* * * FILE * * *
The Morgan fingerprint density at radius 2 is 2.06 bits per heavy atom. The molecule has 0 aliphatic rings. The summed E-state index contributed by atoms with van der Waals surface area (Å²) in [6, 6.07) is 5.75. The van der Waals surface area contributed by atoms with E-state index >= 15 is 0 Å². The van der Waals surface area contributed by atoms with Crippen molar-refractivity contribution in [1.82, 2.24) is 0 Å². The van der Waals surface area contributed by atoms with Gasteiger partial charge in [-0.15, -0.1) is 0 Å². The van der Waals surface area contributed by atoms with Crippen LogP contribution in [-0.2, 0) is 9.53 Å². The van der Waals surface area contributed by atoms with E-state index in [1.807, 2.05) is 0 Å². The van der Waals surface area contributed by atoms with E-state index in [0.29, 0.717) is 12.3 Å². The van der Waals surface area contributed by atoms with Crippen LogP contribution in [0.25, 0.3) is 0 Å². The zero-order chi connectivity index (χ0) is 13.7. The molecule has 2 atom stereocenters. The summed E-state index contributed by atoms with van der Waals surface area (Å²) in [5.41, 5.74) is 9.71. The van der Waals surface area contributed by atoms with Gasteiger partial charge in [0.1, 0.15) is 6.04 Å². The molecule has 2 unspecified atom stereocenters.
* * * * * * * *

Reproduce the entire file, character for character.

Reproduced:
The Morgan fingerprint density at radius 2 is 2.06 bits per heavy atom. The molecule has 0 aliphatic rings. The summed E-state index contributed by atoms with van der Waals surface area (Å²) in [6, 6.07) is 5.75. The van der Waals surface area contributed by atoms with E-state index >= 15 is 0 Å². The van der Waals surface area contributed by atoms with Crippen molar-refractivity contribution in [1.82, 2.24) is 0 Å². The van der Waals surface area contributed by atoms with Gasteiger partial charge in [-0.15, -0.1) is 0 Å². The van der Waals surface area contributed by atoms with Crippen LogP contribution in [-0.2, 0) is 9.53 Å². The van der Waals surface area contributed by atoms with E-state index in [1.807, 2.05) is 0 Å². The van der Waals surface area contributed by atoms with E-state index in [0.29, 0.717) is 12.3 Å². The van der Waals surface area contributed by atoms with Crippen LogP contribution in [0.25, 0.3) is 0 Å². The zero-order chi connectivity index (χ0) is 13.7. The molecule has 2 atom stereocenters. The summed E-state index contributed by atoms with van der Waals surface area (Å²) in [5.41, 5.74) is 9.71. The van der Waals surface area contributed by atoms with Gasteiger partial charge in [0.1, 0.15) is 6.04 Å². The molecule has 2 unspecified atom stereocenters.